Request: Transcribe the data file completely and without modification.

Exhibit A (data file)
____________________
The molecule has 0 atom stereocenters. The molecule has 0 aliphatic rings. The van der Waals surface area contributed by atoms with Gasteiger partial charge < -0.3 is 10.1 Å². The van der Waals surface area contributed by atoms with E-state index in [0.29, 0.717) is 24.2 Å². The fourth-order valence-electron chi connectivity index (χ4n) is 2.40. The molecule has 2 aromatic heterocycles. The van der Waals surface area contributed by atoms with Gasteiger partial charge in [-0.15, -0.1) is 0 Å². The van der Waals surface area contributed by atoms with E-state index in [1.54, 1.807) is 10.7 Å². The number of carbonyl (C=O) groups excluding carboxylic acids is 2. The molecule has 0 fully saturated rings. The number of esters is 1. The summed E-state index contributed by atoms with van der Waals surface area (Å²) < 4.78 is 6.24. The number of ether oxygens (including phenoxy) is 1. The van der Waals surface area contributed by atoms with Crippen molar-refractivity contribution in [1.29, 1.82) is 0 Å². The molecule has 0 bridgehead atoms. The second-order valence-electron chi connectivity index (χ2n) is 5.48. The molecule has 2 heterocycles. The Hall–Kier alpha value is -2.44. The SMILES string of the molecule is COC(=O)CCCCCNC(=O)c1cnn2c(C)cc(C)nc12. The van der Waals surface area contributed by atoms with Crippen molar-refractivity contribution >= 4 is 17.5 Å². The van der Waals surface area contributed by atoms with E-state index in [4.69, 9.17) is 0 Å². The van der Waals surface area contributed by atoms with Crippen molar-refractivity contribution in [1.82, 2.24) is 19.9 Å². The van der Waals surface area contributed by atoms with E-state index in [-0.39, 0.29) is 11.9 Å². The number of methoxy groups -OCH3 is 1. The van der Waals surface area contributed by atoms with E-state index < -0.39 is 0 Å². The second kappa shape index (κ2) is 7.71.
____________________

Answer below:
The molecule has 0 atom stereocenters. The molecule has 0 aliphatic rings. The van der Waals surface area contributed by atoms with Gasteiger partial charge < -0.3 is 10.1 Å². The van der Waals surface area contributed by atoms with E-state index in [0.29, 0.717) is 24.2 Å². The fourth-order valence-electron chi connectivity index (χ4n) is 2.40. The molecule has 2 aromatic heterocycles. The van der Waals surface area contributed by atoms with Gasteiger partial charge in [-0.15, -0.1) is 0 Å². The van der Waals surface area contributed by atoms with E-state index in [1.54, 1.807) is 10.7 Å². The number of carbonyl (C=O) groups excluding carboxylic acids is 2. The molecule has 0 fully saturated rings. The number of esters is 1. The summed E-state index contributed by atoms with van der Waals surface area (Å²) < 4.78 is 6.24. The number of ether oxygens (including phenoxy) is 1. The van der Waals surface area contributed by atoms with Crippen molar-refractivity contribution in [1.29, 1.82) is 0 Å². The molecule has 0 bridgehead atoms. The second-order valence-electron chi connectivity index (χ2n) is 5.48. The molecule has 2 heterocycles. The Hall–Kier alpha value is -2.44. The SMILES string of the molecule is COC(=O)CCCCCNC(=O)c1cnn2c(C)cc(C)nc12. The van der Waals surface area contributed by atoms with Crippen molar-refractivity contribution >= 4 is 17.5 Å². The van der Waals surface area contributed by atoms with E-state index in [4.69, 9.17) is 0 Å². The van der Waals surface area contributed by atoms with Crippen molar-refractivity contribution in [1.82, 2.24) is 19.9 Å². The van der Waals surface area contributed by atoms with E-state index in [-0.39, 0.29) is 11.9 Å². The number of methoxy groups -OCH3 is 1. The van der Waals surface area contributed by atoms with E-state index < -0.39 is 0 Å². The second kappa shape index (κ2) is 7.71.